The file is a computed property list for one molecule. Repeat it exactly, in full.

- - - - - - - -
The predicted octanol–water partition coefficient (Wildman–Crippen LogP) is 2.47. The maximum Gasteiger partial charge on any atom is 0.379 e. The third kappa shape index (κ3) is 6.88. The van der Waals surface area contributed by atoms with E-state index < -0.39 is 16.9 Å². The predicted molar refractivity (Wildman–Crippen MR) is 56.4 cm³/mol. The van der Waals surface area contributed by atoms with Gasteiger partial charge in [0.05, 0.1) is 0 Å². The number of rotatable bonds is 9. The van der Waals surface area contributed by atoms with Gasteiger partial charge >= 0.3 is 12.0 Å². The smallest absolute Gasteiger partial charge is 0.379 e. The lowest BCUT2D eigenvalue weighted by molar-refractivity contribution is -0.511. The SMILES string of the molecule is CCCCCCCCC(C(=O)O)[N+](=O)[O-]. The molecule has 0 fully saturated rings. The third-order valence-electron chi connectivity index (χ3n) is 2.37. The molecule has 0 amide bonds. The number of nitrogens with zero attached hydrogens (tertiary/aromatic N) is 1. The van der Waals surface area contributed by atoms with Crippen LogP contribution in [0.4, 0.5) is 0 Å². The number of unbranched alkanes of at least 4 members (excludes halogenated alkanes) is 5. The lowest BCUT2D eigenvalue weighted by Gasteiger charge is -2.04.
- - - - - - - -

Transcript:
The predicted octanol–water partition coefficient (Wildman–Crippen LogP) is 2.47. The maximum Gasteiger partial charge on any atom is 0.379 e. The third kappa shape index (κ3) is 6.88. The van der Waals surface area contributed by atoms with E-state index < -0.39 is 16.9 Å². The predicted molar refractivity (Wildman–Crippen MR) is 56.4 cm³/mol. The van der Waals surface area contributed by atoms with Gasteiger partial charge in [0.05, 0.1) is 0 Å². The number of rotatable bonds is 9. The van der Waals surface area contributed by atoms with Gasteiger partial charge >= 0.3 is 12.0 Å². The smallest absolute Gasteiger partial charge is 0.379 e. The lowest BCUT2D eigenvalue weighted by molar-refractivity contribution is -0.511. The SMILES string of the molecule is CCCCCCCCC(C(=O)O)[N+](=O)[O-]. The molecule has 0 fully saturated rings. The third-order valence-electron chi connectivity index (χ3n) is 2.37. The molecule has 0 amide bonds. The number of nitrogens with zero attached hydrogens (tertiary/aromatic N) is 1. The van der Waals surface area contributed by atoms with Crippen LogP contribution in [0.4, 0.5) is 0 Å². The number of unbranched alkanes of at least 4 members (excludes halogenated alkanes) is 5. The lowest BCUT2D eigenvalue weighted by Gasteiger charge is -2.04.